PublicatiesTime-of-day effects on metabolic and clock-related adjustments to cold.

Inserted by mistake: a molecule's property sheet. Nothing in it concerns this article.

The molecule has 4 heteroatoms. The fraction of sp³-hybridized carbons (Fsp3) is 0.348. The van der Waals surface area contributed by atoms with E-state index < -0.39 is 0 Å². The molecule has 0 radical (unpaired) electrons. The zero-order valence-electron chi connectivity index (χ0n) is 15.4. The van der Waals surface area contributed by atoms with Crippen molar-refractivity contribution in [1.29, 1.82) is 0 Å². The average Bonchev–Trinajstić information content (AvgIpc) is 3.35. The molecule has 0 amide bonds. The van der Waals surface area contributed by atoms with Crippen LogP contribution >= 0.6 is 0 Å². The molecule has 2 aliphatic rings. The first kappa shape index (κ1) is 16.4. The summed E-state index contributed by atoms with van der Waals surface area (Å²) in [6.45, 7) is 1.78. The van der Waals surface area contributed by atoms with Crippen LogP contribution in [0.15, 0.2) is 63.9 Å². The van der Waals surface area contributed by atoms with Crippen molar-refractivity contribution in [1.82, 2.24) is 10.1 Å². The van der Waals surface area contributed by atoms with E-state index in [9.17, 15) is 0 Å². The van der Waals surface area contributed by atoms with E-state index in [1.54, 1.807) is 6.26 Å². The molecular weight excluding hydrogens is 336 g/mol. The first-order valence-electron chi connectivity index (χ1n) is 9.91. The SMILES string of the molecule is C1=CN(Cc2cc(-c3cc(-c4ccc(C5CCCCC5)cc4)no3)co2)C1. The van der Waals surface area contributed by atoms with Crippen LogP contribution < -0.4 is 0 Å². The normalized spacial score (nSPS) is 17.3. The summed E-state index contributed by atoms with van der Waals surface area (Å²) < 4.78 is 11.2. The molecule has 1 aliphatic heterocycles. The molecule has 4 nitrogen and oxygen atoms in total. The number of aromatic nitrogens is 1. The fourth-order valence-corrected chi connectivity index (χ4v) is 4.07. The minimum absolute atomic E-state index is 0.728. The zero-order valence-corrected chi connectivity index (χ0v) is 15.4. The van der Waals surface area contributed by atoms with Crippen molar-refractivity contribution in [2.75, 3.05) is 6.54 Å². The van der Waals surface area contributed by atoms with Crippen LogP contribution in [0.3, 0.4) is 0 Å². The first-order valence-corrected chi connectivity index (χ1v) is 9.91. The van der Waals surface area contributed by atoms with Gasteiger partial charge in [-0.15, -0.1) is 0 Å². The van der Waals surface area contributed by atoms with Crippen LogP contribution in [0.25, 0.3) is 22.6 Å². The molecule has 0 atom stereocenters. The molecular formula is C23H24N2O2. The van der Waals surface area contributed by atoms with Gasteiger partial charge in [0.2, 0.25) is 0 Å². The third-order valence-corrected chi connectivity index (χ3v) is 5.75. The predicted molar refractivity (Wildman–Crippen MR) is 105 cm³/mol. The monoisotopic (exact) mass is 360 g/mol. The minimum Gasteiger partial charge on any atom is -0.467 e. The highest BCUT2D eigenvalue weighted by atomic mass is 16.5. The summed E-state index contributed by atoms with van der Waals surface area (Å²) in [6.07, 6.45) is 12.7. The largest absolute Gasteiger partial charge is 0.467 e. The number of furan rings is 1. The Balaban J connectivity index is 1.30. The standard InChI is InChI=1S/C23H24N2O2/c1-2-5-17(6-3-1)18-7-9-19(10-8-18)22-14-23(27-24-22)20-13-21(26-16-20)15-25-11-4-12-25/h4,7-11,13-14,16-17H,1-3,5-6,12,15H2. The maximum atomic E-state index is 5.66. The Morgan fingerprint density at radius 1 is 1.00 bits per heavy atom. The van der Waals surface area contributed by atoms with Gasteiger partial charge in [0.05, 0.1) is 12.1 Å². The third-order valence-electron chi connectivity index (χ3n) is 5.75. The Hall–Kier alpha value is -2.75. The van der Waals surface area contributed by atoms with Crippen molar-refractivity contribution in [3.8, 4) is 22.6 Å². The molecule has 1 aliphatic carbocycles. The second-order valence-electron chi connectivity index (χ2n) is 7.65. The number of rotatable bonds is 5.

Background: Daily cyclic changes in environmental conditions are key signals for anticipatory and adaptive adjustments of most living species, including mammals. Lower ambient temperature stimulates the thermogenic activity of brown adipose tissue (BAT) and skeletal muscle. Given that the molecular components of the endogenous biological clock interact with thermal and metabolic mechanisms directly involved in the defense of body temperature, the present study evaluated the differential homeostatic responses to a cold stimulus at distinct time-windows of the light/dark-cycle. Methods: Male Wistar rats were subjected to a single episode of 3 h cold ambient temperature (4°C) at one of 6 time-points starting at Zeitgeber Times 3, 7, 11, 15, 19, and 23. Metabolic rate, core body temperature, locomotor activity (LA), feeding, and drinking behaviors were recorded during control and cold conditions at each time-point. Immediately after the stimulus, rats were euthanized and both the soleus and BAT were collected for real-time PCR. Results: During the light phase (i.e., inactive phase), cold exposure resulted in a slight hyperthermia (p < 0.001). Light phase cold exposure also increased metabolic rate and LA (p < 0.001). In addition, the prevalence of fat oxidative metabolism was attenuated during the inactive phase (p < 0.001). These metabolic changes were accompanied by time-of-day and tissue-specific changes in core clock gene expression, such as DBP (p < 0.0001) and REV-ERBα (p < 0.01) in the BAT and CLOCK (p < 0.05), PER2 (p < 0.05), CRY1 (p < 0.05), CRY2 (p < 0.01), and REV-ERBα (p < 0.05) in the soleus skeletal muscle. Moreover, genes involved in substrate oxidation and thermogenesis were affected in a time-of-day and tissue-specific manner by cold exposure. Conclusion: The time-of-day modulation of substrate mobilization and oxidation during cold exposure provides a clear example of the circadian modulation of physiological and metabolic responses. Interestingly, after cold exposure, time-of-day mostly affected circadian clock gene expression in the soleus muscle, despite comparable changes in LA over the light-dark-cycle. The current findings add further evidence for tissue-specific actions of the internal clock in different peripheral organs such as skeletal muscle and BAT.